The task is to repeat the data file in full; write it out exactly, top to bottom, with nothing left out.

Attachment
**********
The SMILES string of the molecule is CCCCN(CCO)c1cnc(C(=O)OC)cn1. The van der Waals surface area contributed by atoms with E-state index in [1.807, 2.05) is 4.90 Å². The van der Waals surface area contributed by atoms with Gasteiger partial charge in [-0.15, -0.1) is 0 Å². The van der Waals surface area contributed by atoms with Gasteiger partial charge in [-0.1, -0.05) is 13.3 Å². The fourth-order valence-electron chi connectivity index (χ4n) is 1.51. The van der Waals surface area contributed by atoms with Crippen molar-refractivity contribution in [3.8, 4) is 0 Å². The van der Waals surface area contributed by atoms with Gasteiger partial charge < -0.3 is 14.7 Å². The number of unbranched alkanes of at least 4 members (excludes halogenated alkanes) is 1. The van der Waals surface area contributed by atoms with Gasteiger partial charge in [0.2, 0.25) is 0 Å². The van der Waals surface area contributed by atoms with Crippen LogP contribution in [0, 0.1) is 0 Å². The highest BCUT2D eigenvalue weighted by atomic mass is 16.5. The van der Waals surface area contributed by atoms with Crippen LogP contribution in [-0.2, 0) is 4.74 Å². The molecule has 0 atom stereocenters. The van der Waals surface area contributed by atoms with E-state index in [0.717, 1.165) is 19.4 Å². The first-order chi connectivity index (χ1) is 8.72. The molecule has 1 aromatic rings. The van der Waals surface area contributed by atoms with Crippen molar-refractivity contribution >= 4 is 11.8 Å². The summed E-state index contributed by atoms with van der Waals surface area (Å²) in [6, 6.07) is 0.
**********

The SMILES string of the molecule is CCCCN(CCO)c1cnc(C(=O)OC)cn1. The van der Waals surface area contributed by atoms with E-state index in [1.807, 2.05) is 4.90 Å². The van der Waals surface area contributed by atoms with Gasteiger partial charge in [-0.15, -0.1) is 0 Å². The van der Waals surface area contributed by atoms with Gasteiger partial charge in [-0.1, -0.05) is 13.3 Å². The fourth-order valence-electron chi connectivity index (χ4n) is 1.51. The van der Waals surface area contributed by atoms with Crippen molar-refractivity contribution in [3.8, 4) is 0 Å². The van der Waals surface area contributed by atoms with Gasteiger partial charge < -0.3 is 14.7 Å². The number of unbranched alkanes of at least 4 members (excludes halogenated alkanes) is 1. The van der Waals surface area contributed by atoms with Gasteiger partial charge in [0.2, 0.25) is 0 Å². The van der Waals surface area contributed by atoms with Crippen LogP contribution in [0, 0.1) is 0 Å². The highest BCUT2D eigenvalue weighted by atomic mass is 16.5. The van der Waals surface area contributed by atoms with Crippen LogP contribution in [-0.2, 0) is 4.74 Å². The molecule has 0 atom stereocenters. The van der Waals surface area contributed by atoms with E-state index in [0.717, 1.165) is 19.4 Å². The first-order chi connectivity index (χ1) is 8.72. The molecule has 1 aromatic rings. The van der Waals surface area contributed by atoms with Crippen molar-refractivity contribution >= 4 is 11.8 Å². The summed E-state index contributed by atoms with van der Waals surface area (Å²) in [6, 6.07) is 0.